By Samantha Lyles, Staff Writer, firstname.lastname@example.org
The new year traditionally marks a series of beginnings, but the close of 2018 saw the end of a very long Darlington tradition as Simon’s Community Shoe Repair shut its doors for good.
Proprietor Perry Simon, 91, says he decided to shutter the business for several reasons. You might think his advanced age would be tops on the list, but that’s not necessarily true. While Simon admits that he has a bit less pep than he used to, he is still quite capable of running the shop and using the industrial grinding, polishing, and stitching machines to fix broken shoes.
The chief reason for the closure, he says, is that the shoe business has fundamentally changed. Where people once invested in quality leather shoes and maintained them with new soles or replaced broken heels, most shoes that people buy now are relatively disposable. Simon says that he will occasionally get a customer whose prized sneakers are losing their soles, but those simple repairs don’t take much time or offer much in the way of compensation.
“Take this here,” says Simon, displaying a pristine white pair of Air Jordans recently brought in for some attention. “The sole was coming off, so I glued it back on. You can’t charge but a few dollars for that, and that’s hardly worth staying open for.”
Simon’s shop is a testament to the way things used to be, chock full of outsized machines geared to precisely polish a leather upper or specifically scuff a slick sole. Shelves are lined with dozens of shades of shoe polish and dye, all tinted to perfectly match a customer’s wingtips or high heels. Actually, figuring out how to match dye and polish colors to an indistinguishable degree was Simon’s first step into the business, way back in 1948.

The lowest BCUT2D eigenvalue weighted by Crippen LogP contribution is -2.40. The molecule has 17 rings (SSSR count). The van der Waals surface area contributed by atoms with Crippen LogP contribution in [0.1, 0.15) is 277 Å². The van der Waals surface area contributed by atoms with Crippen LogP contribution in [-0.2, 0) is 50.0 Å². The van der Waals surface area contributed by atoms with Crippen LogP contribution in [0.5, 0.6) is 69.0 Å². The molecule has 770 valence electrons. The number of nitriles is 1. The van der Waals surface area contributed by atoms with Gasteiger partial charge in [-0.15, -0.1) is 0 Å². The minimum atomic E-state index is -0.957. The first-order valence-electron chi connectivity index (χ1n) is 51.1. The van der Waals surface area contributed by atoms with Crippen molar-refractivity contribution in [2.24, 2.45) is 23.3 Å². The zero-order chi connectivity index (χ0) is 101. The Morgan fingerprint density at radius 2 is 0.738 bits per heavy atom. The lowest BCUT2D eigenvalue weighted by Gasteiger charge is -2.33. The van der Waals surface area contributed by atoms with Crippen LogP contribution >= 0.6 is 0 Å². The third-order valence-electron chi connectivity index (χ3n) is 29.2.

“That was the first thing I learned, was the color of different types of leather. … When I learned about shoe repair, I learned from the ground up,” says Simon.
He recalls that he apprenticed with shoe repairman Carley E. Ervin after World War II, when the government sponsored veterans to learn new trades. Simon worked with Ervin until the late 1960s, and bought the business when his mentor retired. Simon relocated from Jessamine Street to Dargan Street in 1976, and Community Shoe Repair has been there – right next door to Simon’s house – ever since.
Over the years, Perry Simon has salvaged too many damaged shoes, purses, and leather goods to count. But he says he has enjoyed all the work, and feels good to know that his shop has served a valuable purpose in the community.
“I would like to thank the citizens of Darlington for their support in keeping this little shop going, to keep us operating. The neighbors nearby have always been very nice and kind, and whenever I needed their help, they were very helpful,” says Simon.
Asked what he will do in retirement, Simon wryly observes that at the age of 91, after working so hard for so long, he has probably earned the right to not do much of anything.